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Middle-Income Americans Wing It on Financial Decisions

About 67 percent of people with household annual income between $30,000 and $100,000 have made at least one 'really bad financial decision.' Those stumbles cost families an average $23,000.

Middle-income Americans tend to wing it when making decisions about their money, which has led to expensive financial mistakes, according to a new survey.

About 67 percent of people with household annual income between $30,000 and $100,000 have made at least one “really bad financial decision,” according to a study released Sept. 18 by the Consumer Federation of America and Primerica Inc. Those stumbles cost families an average $23,000.

Despite potential financial hazards, less than half those surveyed, or 45 percent, turn to an investment adviser to help them manage their money.

Another 15 percent said that they use the Internet and television for investment information, while 17 percent “wouldn’t seek any information or advice, and just make a decision,” according to the report, which was based on responses from 843 of 2,015 adults surveyed by ORC International in July.

Those in the middle class have seen their financial assets dwindle to an average $27,300 in 2010, from $37,000 in 2007. Yet their faltering financial prospects don’t make them more attuned to money management.

“They’ll spend weeks planning a vacation to Disney World, but when it comes to their financial future, they procrastinate,” John Addison Jr., Primerica’s co-chief executive, told reporters at the National Press Club in Washington on Sept. 17.

“The highest obstacle to financial success is procrastination.”

The sponsors of the study are shocked at the willingness of middle-income investors to go it alone.

“A strikingly high percentage of respondents in our survey said they wouldn’t consult any information at all in making a decision,” said Stephen Brobeck, executive director of the Consumer Federation of America.

He urges more discipline before taking out unaffordable home mortgages, taking on too much credit card debt or making risky investments.

“Conduct a more careful consumer search when you’re purchasing financial products,” Brobeck said. “It’s a complicated and dynamic marketplace.”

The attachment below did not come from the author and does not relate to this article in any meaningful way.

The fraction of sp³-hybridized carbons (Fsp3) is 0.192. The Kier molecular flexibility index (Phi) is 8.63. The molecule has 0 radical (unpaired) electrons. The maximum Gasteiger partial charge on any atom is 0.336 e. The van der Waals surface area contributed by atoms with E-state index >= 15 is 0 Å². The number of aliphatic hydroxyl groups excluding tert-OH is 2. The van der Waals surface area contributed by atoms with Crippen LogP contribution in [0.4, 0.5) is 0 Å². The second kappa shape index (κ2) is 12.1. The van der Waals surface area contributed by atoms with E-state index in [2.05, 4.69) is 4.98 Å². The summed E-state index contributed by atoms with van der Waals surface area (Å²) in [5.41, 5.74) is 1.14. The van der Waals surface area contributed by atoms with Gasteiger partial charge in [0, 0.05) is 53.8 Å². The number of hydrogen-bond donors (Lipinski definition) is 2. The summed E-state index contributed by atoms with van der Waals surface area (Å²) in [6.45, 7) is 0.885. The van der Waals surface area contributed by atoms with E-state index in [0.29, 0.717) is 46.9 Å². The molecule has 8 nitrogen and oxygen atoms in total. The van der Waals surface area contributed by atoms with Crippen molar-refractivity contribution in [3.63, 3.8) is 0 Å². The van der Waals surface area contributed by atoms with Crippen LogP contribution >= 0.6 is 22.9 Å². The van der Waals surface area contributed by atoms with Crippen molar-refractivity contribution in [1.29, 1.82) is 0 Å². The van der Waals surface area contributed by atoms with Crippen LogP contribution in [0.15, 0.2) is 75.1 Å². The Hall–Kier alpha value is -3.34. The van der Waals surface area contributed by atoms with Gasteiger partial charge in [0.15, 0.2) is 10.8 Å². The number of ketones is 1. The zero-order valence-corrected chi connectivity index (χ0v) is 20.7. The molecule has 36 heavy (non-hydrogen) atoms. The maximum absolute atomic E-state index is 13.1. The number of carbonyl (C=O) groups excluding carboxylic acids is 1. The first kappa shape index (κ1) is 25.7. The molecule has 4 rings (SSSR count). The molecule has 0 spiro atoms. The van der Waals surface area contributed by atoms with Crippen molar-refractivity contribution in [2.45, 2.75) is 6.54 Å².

Primerica used the survey to pitch itself as a financial Sherpa to those with a modest amount of money to put into the market.

The typical investment account at Primerica is $4,000.

Most of the firm’s registered representatives are guiding clients on contributions to individual retirement accounts and mutual fund investments, according to Addison.

“Main Street, middle-income families are too important to ignore. They’re the backbone of our country,” Addison said.

“There need to be more [financial] representatives who go see these families,” he said.

A major debate is under way about whether advisers at a firm such as Primerica should act in the best interests of their clients.

Primerica’s registered reps must adhere to a suitability standard, which requires that investment products be suitable for their clients. Investment advisers must meet the more stringent fiduciary standard.

The Labor Department is expected to re-propose a rule that would expand the definition of “fiduciary” under federal retirement law, while the Securities and Exchange Commission is considering one that would impose fiduciary duty on anyone providing retail investment advice. Both seek to protect investors from conflicted financial advice.

Skeptics warn that flawed rules could raise regulatory and liability costs for registered reps and limit product offerings, potentially pricing middle-income investors out of the advice market.

The Labor Department fiduciary rule would curtail investment advice for IRA holders, Addison said.

“More retirement savings is better than less retirement savings,” he said. “The more you reduce access for families, the more you hurt Main Street families.”

The nature of Primerica’s business keeps it focused on its clients’ best interests, Addison said.

“We’re not selling credit default swaps and derivatives to middle-income families,” he said. “We sell bread-and-butter mutual funds.”

The firm also sells life insurance and annuities.

The CFA is a strong proponent of fiduciary duty.

“CFA has a different policy position than Primerica on this issue, but we are not here to discuss those differences today,” Brobeck told reporters at the press conference.

Mark Schoeff Jr. writes for InvestmentNews, a sister publication of Workforce Management. To comment, email editors@workforce.com

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